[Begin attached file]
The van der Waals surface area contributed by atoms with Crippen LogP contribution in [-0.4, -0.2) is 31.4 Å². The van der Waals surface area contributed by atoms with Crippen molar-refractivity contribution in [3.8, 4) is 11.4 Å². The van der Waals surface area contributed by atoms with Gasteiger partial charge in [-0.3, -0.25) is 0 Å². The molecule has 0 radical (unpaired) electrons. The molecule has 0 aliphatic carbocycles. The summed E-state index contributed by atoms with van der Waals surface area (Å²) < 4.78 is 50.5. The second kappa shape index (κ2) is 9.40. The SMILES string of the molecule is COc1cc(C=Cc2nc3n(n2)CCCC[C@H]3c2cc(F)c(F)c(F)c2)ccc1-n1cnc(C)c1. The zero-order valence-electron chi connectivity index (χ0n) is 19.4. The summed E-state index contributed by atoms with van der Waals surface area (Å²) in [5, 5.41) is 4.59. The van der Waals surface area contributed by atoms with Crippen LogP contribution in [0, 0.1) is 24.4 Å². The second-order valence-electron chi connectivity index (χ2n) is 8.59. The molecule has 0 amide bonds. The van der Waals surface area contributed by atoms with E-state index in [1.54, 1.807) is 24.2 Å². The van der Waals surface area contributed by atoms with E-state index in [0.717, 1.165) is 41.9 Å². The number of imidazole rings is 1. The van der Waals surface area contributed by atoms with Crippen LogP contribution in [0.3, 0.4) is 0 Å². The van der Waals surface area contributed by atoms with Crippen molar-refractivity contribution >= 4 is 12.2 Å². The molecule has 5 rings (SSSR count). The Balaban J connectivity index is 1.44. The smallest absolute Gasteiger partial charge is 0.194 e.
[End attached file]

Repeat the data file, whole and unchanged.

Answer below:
The van der Waals surface area contributed by atoms with Crippen LogP contribution in [-0.4, -0.2) is 31.4 Å². The van der Waals surface area contributed by atoms with Crippen molar-refractivity contribution in [3.8, 4) is 11.4 Å². The van der Waals surface area contributed by atoms with Gasteiger partial charge in [-0.3, -0.25) is 0 Å². The molecule has 0 radical (unpaired) electrons. The molecule has 0 aliphatic carbocycles. The summed E-state index contributed by atoms with van der Waals surface area (Å²) < 4.78 is 50.5. The second kappa shape index (κ2) is 9.40. The SMILES string of the molecule is COc1cc(C=Cc2nc3n(n2)CCCC[C@H]3c2cc(F)c(F)c(F)c2)ccc1-n1cnc(C)c1. The zero-order valence-electron chi connectivity index (χ0n) is 19.4. The summed E-state index contributed by atoms with van der Waals surface area (Å²) in [5, 5.41) is 4.59. The van der Waals surface area contributed by atoms with Crippen LogP contribution in [0, 0.1) is 24.4 Å². The second-order valence-electron chi connectivity index (χ2n) is 8.59. The molecule has 0 amide bonds. The van der Waals surface area contributed by atoms with E-state index in [1.54, 1.807) is 24.2 Å². The van der Waals surface area contributed by atoms with E-state index in [0.717, 1.165) is 41.9 Å². The number of imidazole rings is 1. The van der Waals surface area contributed by atoms with Crippen LogP contribution in [0.3, 0.4) is 0 Å². The van der Waals surface area contributed by atoms with Crippen molar-refractivity contribution >= 4 is 12.2 Å². The molecule has 5 rings (SSSR count). The Balaban J connectivity index is 1.44. The smallest absolute Gasteiger partial charge is 0.194 e.